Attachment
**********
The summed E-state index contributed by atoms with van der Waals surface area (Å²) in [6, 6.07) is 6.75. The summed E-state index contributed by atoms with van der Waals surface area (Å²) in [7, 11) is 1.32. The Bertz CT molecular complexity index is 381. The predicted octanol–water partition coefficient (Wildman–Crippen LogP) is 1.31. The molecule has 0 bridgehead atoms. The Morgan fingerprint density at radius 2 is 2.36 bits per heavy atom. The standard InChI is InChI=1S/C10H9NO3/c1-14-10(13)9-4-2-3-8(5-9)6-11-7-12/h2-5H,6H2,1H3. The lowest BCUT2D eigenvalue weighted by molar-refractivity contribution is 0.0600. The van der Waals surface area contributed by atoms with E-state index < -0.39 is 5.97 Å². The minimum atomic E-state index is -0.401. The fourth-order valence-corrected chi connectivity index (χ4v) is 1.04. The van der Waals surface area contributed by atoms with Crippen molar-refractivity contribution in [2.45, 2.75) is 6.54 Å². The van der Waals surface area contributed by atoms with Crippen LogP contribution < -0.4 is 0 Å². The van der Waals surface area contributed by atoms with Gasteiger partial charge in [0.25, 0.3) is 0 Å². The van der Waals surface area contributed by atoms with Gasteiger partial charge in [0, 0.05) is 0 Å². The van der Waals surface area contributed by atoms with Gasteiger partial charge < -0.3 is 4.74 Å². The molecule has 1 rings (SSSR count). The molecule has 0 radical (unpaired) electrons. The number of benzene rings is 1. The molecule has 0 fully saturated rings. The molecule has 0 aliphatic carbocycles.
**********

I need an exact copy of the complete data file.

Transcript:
The summed E-state index contributed by atoms with van der Waals surface area (Å²) in [6, 6.07) is 6.75. The summed E-state index contributed by atoms with van der Waals surface area (Å²) in [7, 11) is 1.32. The Bertz CT molecular complexity index is 381. The predicted octanol–water partition coefficient (Wildman–Crippen LogP) is 1.31. The molecule has 0 bridgehead atoms. The Morgan fingerprint density at radius 2 is 2.36 bits per heavy atom. The standard InChI is InChI=1S/C10H9NO3/c1-14-10(13)9-4-2-3-8(5-9)6-11-7-12/h2-5H,6H2,1H3. The lowest BCUT2D eigenvalue weighted by molar-refractivity contribution is 0.0600. The van der Waals surface area contributed by atoms with E-state index < -0.39 is 5.97 Å². The minimum atomic E-state index is -0.401. The fourth-order valence-corrected chi connectivity index (χ4v) is 1.04. The van der Waals surface area contributed by atoms with Crippen molar-refractivity contribution in [2.45, 2.75) is 6.54 Å². The van der Waals surface area contributed by atoms with Crippen LogP contribution < -0.4 is 0 Å². The van der Waals surface area contributed by atoms with Gasteiger partial charge in [0.25, 0.3) is 0 Å². The van der Waals surface area contributed by atoms with Gasteiger partial charge in [0, 0.05) is 0 Å². The van der Waals surface area contributed by atoms with Gasteiger partial charge < -0.3 is 4.74 Å². The molecule has 1 rings (SSSR count). The molecule has 0 radical (unpaired) electrons. The number of benzene rings is 1. The molecule has 0 fully saturated rings. The molecule has 0 aliphatic carbocycles.